The Petitioner's argument on appeal is based solely upon his testimony at the post-conviction hearing. He testified that, had he "known what the judge could have used to sentence [him] to the whole [twenty-five years], " he would not have entered an "open" plea to second degree murder but, instead, would have accepted the determinate offer of twenty years. According to the Petitioner, he was offered two determinate terms for second degree murder prior to his "open" plea-the first offer, eighteen years, and the second offer, twenty years. The Petitioner testified that trial counsel advised him not to take either of the deals because a better outcome was possible. He stated that he only had a "few minutes" to consider whether to take the twenty-year offer or enter an "open" plea. Trial counsel told him that the State did not have a case for first degree murder but that he "would definitely get the whole [twenty-five]" for second degree murder if he proceeded to trial. Furthermore, the Petitioner said that trial counsel told him he would "probably receive less than [twenty] years" if he entered the "open" plea to second degree murder. According to the Petitioner, trial counsel did not explain how the trial court could use "the elements of the severity of the crime and [his criminal] history and [his] . . . admitting to having a drug problem all [his] life" to enhance his sentencing term; trial counsel only explained that the sentencing range was fifteen to twenty-five years for second degree murder. The Petitioner confirmed that he was "clear headed" when he entered his plea.
However, the post-conviction court accredited the testimony of trial counsel over the Petitioner's testimony. Trial counsel testified that he met with the Petitioner on several occasions and reviewed discovery with him and that they were preparing a theory of self-defense for trial. The Petitioner faced a minimum sentence of fifty-one years if he was found guilty by a jury of first degree murder, and trial counsel denied ever telling the Petitioner that a conviction for first degree murder was not a possibility if he proceeded to trial, although trial counsel did not feel it "was the strongest case for a first degree[.]" The Petitioner also faced the manufacturing methamphetamine charge at a jury trial. According to trial counsel, he reviewed the charges and possible sentences with the Petitioner and what the trial court "would take into account" at sentencing, specifically going over the Petitioner's prior criminal history with him, as well as his lack of prior violent felonies and his history of drug use as possible mitigation evidence. Trial counsel said that they discussed the twenty-year offer and that he explained to the Petitioner the "aggravating" and "mitigating" factors to be considered if an open plea to second degree murder was entered. According to trial counsel, they "had long discussions about what an open plea was[, ]"and the Petitioner desired to enter an open guilty plea after receiving this advice.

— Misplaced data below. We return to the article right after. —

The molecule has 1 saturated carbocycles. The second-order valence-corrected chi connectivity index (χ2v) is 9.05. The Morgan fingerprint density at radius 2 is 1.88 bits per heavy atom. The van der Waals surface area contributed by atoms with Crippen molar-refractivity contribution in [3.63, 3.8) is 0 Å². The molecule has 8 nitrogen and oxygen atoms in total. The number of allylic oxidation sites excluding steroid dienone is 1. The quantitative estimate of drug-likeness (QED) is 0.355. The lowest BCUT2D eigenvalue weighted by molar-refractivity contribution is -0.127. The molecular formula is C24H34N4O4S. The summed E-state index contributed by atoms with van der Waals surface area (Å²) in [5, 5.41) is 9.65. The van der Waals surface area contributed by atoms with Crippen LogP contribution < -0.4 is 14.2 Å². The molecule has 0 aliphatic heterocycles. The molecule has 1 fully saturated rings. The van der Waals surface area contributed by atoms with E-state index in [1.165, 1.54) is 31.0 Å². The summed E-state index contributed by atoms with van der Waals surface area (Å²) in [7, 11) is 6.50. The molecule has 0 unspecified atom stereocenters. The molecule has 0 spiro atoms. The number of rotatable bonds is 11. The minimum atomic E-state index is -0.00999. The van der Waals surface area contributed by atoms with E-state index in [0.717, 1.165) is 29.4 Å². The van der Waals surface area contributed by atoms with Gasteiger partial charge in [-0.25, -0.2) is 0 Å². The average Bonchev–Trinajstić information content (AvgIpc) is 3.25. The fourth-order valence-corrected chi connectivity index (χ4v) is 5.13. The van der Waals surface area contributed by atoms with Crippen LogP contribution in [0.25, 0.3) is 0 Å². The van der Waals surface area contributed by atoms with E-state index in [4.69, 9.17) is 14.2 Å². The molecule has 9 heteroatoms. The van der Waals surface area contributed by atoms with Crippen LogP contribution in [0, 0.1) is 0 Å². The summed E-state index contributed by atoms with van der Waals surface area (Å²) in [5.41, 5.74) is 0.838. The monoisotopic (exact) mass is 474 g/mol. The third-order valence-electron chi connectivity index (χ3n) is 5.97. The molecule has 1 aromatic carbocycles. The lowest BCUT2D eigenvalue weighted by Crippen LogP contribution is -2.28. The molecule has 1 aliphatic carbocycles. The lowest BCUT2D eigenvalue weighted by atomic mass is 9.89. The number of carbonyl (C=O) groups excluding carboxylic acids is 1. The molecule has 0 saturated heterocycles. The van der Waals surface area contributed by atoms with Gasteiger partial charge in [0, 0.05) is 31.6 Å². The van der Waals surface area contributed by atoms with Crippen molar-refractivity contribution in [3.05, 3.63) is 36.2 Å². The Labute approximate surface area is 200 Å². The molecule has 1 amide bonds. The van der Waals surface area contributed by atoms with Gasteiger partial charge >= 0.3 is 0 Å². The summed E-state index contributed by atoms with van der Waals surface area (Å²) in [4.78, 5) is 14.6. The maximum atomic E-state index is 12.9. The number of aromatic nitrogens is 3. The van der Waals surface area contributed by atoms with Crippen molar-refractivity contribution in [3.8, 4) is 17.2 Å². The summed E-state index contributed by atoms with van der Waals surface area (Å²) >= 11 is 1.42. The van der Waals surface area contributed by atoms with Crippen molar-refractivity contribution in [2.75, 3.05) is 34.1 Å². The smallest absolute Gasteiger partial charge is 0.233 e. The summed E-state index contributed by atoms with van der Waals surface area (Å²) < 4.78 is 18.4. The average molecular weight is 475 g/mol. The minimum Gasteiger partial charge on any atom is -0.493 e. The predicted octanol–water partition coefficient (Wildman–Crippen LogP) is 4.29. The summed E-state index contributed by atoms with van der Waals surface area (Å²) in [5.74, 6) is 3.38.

The post-conviction court rejected the Petitioner's contention that he had not been informed of the factors that could be used to enhance his sentencing term prior to entering his open plea, "especially . . . the primary one for criminal history and drug use." We find nothing in the record to preponderate against the finding. As previously noted, credibility determinations are best made by the lower court, and we will not disturb such determinations on appeal. State v. Young, 196 S.W.3d 85, 107 (Tenn. 2006). Moreover, we note that the Petitioner's criminal history was discussed at the plea submission hearing and that the trial court reviewed with the Petitioner how convictions, both past and present, could be used to enhance a sentencing term. Accordingly, we conclude that the post-conviction court did not err by denying the petition for post-conviction relief.
Upon consideration of the foregoing and the record as a whole, the judgment of the post-conviction court is affirmed.